Clean tech. If you haven't already heard about it, you will. Clean tech refers to technologies that save energy and otherwise allow for a cleaner, greener world. As we head into 2008, it has become the hottest new area of venture capital funding, where financial folks support promising new technology companies in hopes that they will hit it big and make everyone, including the venture capitalists, really rich. Lots of these clean tech companies are in the development phase—some solid, others more experimental.
Take, for example, Dr. Stephen Paul, a Princeton University research physicist at the Princeton Plasma Physics Lab, where he works on thermonuclear energy. Paul is also an experimental eco-entrepreneur, driven to exploit the energy content of the massive amount of carbohydrates—including food wastes, paper, tissues, napkins and sawdust—we dump into our landfills. Paul has developed a technology to turn these types of materials into motor fuel. Through his project, Trenton Fuel Works, he envisions making his new product: the U.S. Department of Energy-approved P-Series Fuel.
Will that day ever come? Not for lack of his trying, says Paul, a passionate organic waste recycling advocate. "This material has tremendous energy value and yet we're just throwing it away."
The entrepreneurs have dreams of successfully taking their products to market and so do the investors—the guys and gals with the big bucks. Greg Olsen is a New Jersey scientist and entrepreneur with his eye on clean tech. If you're an aspiring entrepreneur, this guy's your guru. Olsen sold his own technology company, Sensors Unlimited, for $600 million in 2000 (that's right $600 MILLION). You also may remember hearing about Olsen a few years back when, in October 2005, he became the third private citizen to orbit the Earth on the international space station. He's one of the few business people who has added "astronaut" to his resume. Olsen's business card has a picture of him in his space suit.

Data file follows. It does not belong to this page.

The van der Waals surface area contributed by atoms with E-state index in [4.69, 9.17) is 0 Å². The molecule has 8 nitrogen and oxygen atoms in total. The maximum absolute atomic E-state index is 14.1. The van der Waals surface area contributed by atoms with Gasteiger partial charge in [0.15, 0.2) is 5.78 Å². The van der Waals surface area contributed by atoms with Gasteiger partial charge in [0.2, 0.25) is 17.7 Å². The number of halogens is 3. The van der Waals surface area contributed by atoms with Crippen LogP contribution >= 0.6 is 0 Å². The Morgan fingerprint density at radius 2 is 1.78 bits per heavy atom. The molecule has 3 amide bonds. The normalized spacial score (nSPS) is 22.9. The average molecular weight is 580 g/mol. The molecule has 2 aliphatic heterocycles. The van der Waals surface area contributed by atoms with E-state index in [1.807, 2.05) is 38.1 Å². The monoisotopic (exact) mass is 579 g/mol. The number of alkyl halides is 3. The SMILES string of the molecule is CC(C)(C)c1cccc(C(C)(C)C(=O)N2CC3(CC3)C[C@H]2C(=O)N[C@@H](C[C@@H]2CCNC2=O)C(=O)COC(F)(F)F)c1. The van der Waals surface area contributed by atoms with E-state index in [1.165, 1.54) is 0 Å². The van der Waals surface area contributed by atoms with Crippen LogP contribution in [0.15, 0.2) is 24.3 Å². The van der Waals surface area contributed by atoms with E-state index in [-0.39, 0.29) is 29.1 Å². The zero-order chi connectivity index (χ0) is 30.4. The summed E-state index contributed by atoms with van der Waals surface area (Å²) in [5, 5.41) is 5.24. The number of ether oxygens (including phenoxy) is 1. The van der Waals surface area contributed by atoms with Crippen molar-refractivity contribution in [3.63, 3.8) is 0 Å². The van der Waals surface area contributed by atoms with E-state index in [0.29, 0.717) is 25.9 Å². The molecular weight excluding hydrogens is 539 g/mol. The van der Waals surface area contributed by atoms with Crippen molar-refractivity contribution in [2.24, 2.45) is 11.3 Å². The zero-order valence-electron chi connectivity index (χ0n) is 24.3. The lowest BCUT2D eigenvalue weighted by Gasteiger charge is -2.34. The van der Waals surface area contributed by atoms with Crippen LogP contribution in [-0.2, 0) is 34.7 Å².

These days Olsen's view of Earth is on the inside looking out—at all the possibilities. He teaches a class on energy and the environment at Rider University and, from his office in Princeton, he invests in clean-tech companies. His investments include Princeton Power Systems, which makes the switches to put solar power onto the energy grid; Gaia Power Technologies, which makes battery back-ups for homes; and Innovative Engineering, a company that makes energy-efficient equipment. These are just a few of the fascinating technology firms that are building the backbone of New Jersey's energy economy. "In my class at Rider one Monday in the New York Times there were six articles in the front page related to energy," says Olsen. "It's a very exciting time for these types of businesses."